Spotlight on… The Line, an outdoor sculpture trail that follows the Greenwich Meridian and runs from the Queen Elizabeth Olympic Park to The 02. It creates an opportunity to explore London’s often ignored waterways and allows the public to enjoy art, nature and heritage for free. It recently celebrated it’s 5th birthday, and following Covid-19 and the lockdown measures, has also adapted quickly by launching The Line Online, enabling access via an interactive virtual map. The new website also showcases collaborations with The British Museum, Getty Images, the National Portrait Gallery, Royal Museums Greenwich and Museum of London, who have all provided fascinating historic images of life along these waterways and the different areas The Line passes through. These include black and white photographs of elephants returning to London’s docks following a touring circus, the construction of the Thames Barrier, and female workers at Bromley by Bow Gas Works having tea. Although the trail route is set, the artworks are regularly refreshed with certain sculptures removed and new pieces added. Current monolithic works include Richard Wilson’s ‘A Slice of Reality’, a vertical section of an ocean sand dredger now situated on the foreshore of the Thames exposing the living quarters and engine room, Joanna Rajkowska’s ‘The Hatchling’, a large scale replica of a blackbird egg complete with the sound of hatching chicks recorded by ornithologists emitting from the egg which acts as a speaker, Abigail Fallis’ ‘DNA DL90’ made from 22 shopping trolleys in the shape of a double-helix, and Antony Gormley’s ‘Quantum Cloud’ comprising 29 x 16 x 10 metres of galvanised steel. Past participating artists include Martin Creed, Damien Hirst, Sterling Ruby, James Balmforth, Eduardo Palozzi and Bill Viola amongst others – and future works are set to come from Rana Begum, Thomas J Price, Anne Hardy, Larry Achiampong and Yinka Ilori. As The Line is outdoors, the public can now safely walk, run or cycle its length responsibly. Moving forwards it will continue to add interest to these often overlooked parts of the city, connect people and place, and support mental and physical wellbeing for those venturing out again after months of lockdown.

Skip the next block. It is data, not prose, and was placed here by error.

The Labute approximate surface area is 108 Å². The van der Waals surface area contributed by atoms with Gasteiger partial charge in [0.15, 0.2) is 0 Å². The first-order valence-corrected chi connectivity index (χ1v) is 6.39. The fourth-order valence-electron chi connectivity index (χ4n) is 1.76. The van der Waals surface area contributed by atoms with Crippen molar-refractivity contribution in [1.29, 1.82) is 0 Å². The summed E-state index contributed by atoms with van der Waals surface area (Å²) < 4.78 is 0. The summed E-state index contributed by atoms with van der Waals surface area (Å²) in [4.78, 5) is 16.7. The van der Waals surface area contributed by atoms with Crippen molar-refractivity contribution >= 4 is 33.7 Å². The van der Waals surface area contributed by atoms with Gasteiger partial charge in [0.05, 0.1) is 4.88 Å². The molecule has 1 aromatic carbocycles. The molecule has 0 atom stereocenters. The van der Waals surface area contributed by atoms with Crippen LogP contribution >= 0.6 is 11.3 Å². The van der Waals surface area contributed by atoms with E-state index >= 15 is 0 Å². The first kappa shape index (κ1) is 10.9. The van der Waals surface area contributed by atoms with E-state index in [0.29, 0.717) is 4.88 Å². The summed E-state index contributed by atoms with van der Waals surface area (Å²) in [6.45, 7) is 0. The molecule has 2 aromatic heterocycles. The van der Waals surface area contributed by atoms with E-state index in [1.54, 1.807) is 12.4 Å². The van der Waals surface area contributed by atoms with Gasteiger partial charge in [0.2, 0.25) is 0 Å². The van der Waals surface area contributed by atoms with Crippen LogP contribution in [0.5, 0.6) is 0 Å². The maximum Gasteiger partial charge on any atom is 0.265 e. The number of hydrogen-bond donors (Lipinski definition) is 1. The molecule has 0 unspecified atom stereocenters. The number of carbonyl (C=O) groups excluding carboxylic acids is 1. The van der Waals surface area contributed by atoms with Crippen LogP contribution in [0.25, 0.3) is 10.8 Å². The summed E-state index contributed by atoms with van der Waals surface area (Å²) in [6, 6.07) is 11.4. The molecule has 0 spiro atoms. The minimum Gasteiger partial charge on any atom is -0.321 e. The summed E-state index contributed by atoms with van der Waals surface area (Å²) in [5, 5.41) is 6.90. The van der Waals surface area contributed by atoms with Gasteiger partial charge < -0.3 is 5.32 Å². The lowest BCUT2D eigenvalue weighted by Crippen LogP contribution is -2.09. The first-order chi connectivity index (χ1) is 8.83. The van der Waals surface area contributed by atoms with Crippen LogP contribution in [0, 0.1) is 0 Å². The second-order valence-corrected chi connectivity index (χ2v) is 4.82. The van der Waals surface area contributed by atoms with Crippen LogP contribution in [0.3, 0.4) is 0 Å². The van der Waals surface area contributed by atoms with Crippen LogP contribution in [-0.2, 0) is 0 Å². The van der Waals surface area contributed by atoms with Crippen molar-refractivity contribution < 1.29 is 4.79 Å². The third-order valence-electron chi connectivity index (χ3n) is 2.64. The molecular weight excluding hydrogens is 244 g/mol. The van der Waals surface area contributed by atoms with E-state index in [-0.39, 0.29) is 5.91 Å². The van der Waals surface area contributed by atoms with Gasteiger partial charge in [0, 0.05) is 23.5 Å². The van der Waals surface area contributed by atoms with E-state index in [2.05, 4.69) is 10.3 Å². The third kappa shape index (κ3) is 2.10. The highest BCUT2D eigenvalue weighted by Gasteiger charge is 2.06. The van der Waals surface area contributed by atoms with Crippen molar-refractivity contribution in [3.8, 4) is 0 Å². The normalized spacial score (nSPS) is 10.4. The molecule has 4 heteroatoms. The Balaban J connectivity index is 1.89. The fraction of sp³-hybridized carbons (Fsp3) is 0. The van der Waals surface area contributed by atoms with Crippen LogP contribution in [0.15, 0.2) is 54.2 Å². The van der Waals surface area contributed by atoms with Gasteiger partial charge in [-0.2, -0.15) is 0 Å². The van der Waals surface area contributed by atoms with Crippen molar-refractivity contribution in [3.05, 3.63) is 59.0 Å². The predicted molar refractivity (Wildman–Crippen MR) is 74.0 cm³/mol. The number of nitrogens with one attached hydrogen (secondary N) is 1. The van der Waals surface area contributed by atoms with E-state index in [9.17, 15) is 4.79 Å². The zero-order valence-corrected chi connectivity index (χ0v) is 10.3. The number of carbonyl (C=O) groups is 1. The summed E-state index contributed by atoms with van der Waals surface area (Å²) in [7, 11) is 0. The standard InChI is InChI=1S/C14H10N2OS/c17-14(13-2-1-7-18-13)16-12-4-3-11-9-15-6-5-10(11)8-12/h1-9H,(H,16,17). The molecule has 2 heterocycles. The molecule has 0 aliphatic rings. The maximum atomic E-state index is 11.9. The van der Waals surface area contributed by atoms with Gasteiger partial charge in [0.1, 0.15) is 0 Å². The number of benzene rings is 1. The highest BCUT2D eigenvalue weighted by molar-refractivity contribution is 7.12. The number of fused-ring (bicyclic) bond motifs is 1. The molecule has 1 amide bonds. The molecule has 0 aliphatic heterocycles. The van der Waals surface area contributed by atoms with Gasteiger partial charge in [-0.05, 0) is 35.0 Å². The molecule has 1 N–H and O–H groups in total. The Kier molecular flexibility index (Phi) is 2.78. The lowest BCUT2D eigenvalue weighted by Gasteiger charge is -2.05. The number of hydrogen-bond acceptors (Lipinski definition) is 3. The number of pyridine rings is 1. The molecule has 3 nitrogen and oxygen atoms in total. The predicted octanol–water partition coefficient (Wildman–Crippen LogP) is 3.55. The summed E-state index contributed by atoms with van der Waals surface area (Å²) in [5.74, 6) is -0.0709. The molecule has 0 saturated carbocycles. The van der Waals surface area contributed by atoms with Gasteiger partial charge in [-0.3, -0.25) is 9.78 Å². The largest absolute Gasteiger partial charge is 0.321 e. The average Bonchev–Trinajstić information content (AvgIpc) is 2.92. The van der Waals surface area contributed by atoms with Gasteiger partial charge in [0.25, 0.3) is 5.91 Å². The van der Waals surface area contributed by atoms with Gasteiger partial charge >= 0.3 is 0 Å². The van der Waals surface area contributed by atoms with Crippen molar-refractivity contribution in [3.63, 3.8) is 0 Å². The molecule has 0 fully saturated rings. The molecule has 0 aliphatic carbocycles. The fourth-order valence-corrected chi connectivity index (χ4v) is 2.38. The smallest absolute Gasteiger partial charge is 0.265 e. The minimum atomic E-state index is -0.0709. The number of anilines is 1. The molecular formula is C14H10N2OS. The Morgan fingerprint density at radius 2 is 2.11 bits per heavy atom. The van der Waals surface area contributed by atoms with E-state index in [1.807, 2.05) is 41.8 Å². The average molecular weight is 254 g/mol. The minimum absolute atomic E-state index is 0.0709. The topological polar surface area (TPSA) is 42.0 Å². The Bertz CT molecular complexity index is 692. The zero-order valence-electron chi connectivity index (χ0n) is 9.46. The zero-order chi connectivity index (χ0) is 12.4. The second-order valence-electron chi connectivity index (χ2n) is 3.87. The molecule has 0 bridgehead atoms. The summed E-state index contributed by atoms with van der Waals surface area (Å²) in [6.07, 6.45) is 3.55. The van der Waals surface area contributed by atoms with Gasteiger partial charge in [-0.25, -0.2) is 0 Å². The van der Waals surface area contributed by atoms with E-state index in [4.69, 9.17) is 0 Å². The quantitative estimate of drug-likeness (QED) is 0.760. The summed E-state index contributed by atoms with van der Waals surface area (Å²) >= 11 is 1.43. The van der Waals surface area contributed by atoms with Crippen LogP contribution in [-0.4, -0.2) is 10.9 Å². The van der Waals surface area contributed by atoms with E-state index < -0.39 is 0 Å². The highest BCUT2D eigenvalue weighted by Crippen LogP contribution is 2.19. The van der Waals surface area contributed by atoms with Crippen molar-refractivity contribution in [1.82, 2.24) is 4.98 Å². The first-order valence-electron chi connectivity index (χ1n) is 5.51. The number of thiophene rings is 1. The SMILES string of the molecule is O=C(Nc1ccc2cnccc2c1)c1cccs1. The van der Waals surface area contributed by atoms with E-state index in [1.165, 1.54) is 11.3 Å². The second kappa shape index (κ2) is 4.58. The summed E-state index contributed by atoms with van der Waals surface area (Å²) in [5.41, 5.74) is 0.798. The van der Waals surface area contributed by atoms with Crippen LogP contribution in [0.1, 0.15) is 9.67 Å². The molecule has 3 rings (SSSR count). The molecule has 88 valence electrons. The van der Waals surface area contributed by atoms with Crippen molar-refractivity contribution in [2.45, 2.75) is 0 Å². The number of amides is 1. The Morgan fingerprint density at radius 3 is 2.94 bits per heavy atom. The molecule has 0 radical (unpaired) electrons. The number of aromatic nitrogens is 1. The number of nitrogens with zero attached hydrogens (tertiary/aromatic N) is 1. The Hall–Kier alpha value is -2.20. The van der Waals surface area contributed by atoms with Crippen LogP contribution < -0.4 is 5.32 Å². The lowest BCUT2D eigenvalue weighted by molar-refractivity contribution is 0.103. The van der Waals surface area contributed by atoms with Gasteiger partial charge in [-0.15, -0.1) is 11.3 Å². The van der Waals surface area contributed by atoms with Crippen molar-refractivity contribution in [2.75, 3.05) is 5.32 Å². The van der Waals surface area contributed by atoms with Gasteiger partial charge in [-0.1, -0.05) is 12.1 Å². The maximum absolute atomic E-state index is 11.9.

Back in London and the forecast promised a dry, crisp wintry day so I planned a walk along the Thames to Vauxhall followed by a visit to Gavin Turk’s exhibition at Newport Street Gallery. Alas the reality proved damp and drizzly, and by the time we reach the Gallery I was mildly sulking, but the current ‘Who, What, When, Where, How & Why’ retrospective instantly improved my mood! With an exhibition title asking so many questions, it seems only natural that the show itself should continue in a similar vein, inquiring deeper into issues around identity, persona and perception. It seems appropriate that Gavin Turk is not even the artists’ real name but a persona, creating a distinction between that and his personal identity; this idea is played with further with an artwork created from Yves Klein blue sponges in the shape of his signature and an oversized faux Hello! magazine cover in the opening gallery. Turk employs other artists’ identity with noteworthy homages to Jackson Pollack and Andy Warhol throughout the exhibition. One gallery is filled with pieces which could easily be mistaken for Pollack’s but on closer inspection reveal hundreds of Turks’ signature repeated across the canvas, and another pop-art inspired gallery is awash with screen-prints several of which include Turk himself depicted in Warhol’s infamous gunslinger pose. Similarly a collection of sculptural figures featuring a punk, a soldier, a vagrant, and a revolutionary hero again question cultural identities and how society perceives others by the clothes they wear. The final gallery challenges visitors’ idea of value and how we view items typically thrown away or perceived as rubbish, through a pimped up skip and discarded items created into sculptures. All these works are set against the gallery’s plain white walls and angular high ceilings which makes for a strong visual impact – and better yet, it’s free!
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